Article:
$3-a-gallon gas: Blame Washington, not Big Oil
What's driving up gas prices? It's not just higher crude costs; it's new regulations.
(FORTUNE Magazine) - With gas prices roaring past $3 a gallon and consumer fury rising even faster, Congress and the White House are engaged in a Kabuki-like ritual: pointing fingers at each other over who's to blame, while furiously attacking Big Oil for reaping gargantuan profits - as drivers get hosed at the pump.
If the politicians really want to figure out who's responsible for the latest round of price increases, though, they'd be better off looking in the mirror. That's because the rise isn't only due to higher crude costs. It's also fallout from some little-noticed provisions in the energy bill passed by Congress and signed into law by President Bush last summer.
Buried in the 551-page energy bill - which was supposed to ease energy shortages, not worsen them - were new regulations governing what additives go into gasoline and how it's refined. Corn-based ethanol is replacing the petroleum-derived additive MTBE, but Congress timed this logistically tricky switchover to occur just as demand for gasoline peaked ahead of the summer driving season - right about now.
The end result is an extra strain on the refining and distribution system when it can least afford it.
"It's too late now, but Congress has consistently failed to sequence regulatory requirements in a responsible fashion," says Bob Slaughter, president of the National Petrochemical & Refiners Association.
Adds Larry Goldstein of the Petroleum Industry Research Foundation: "The gasoline crisis is made in the U.S.A., not in Iran or Venezuela or Nigeria. At least half the increase in gasoline prices is due to unintended consequences of the energy bill, but no one in Washington wants to admit that."
Indeed, while crude prices have risen 21% since the end of 2005, gasoline is up 37% - a sign of just how stretched the system is. Congress's mistake, says Goldstein, was setting the new law to go into effect 270 days after it was signed - May 5 - rather than waiting until fall, when gas demand is typically on the downswing.
Now the big question is, How high can gas go? Well, perhaps the only good thing that can be said about paying three bucks per gallon is that it seems to be slowing consumption - which should, in turn, reduce prices. Over a four-week period in April, says oil analyst Jamal Qureshi of consulting firm PFC Energy, U.S. gasoline demand dropped by half a percent, to just over nine million barrels a day. That may not sound like much, but it's a reversal from the 1.7% average annual increase in gas consumption the U.S. has experienced over the past decade. If $3 is indeed the tipping point at which consumers change their behavior and alter their driving habits, it's the one silver lining in an otherwise very dark cloud for drivers.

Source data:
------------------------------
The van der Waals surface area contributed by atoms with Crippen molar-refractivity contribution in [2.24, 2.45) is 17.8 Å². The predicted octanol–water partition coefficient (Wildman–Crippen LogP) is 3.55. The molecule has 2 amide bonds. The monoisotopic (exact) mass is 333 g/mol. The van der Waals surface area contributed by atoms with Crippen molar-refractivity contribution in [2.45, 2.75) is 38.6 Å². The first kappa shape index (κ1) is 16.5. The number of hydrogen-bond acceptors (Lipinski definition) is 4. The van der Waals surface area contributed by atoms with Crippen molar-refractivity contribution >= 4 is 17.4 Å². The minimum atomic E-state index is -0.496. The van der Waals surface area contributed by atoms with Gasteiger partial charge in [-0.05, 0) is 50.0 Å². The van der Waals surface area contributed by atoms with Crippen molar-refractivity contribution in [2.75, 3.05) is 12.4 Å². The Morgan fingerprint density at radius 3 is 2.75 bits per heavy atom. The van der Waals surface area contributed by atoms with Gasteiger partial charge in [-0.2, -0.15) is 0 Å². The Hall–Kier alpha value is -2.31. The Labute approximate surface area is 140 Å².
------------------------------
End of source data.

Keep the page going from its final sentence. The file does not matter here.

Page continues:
The wildcard in this scenario, of course, is the increasing risk of a military confrontation with Iran. If that happens, says Qureshi, "all bets are off." Given that crude oil accounts for 55% of the cost of each gallon of gas (refining accounts for 22%, taxes for 19%, and distribution and marketing for 4%), an upward spike in crude oil would push gas up even if the bottlenecks caused by the energy bill ease this summer.
That's why Red Cavaney, president of the American Petroleum Institute, says the answer in the short term is conservation. Washington is indeed being turned upside down when it's left to Cavaney, Big Oil's chief lobbyist, to talk conservation while the White House and Congress point fingers.
The losers in this blame game are ordinary drivers like Richard Shepherd, a Hoschton, Ga., native who traded his Pontiac Bonneville sedan for a fuel-efficient Honda Accord hybrid a year ago but still finds himself paying $45 each time he fills his tank.
"The hybrid has helped, but even so I've had to change my habits and cut back," says Shepherd, a 56-year old IT project manager. "It's frustrating. And there's no end in sight."
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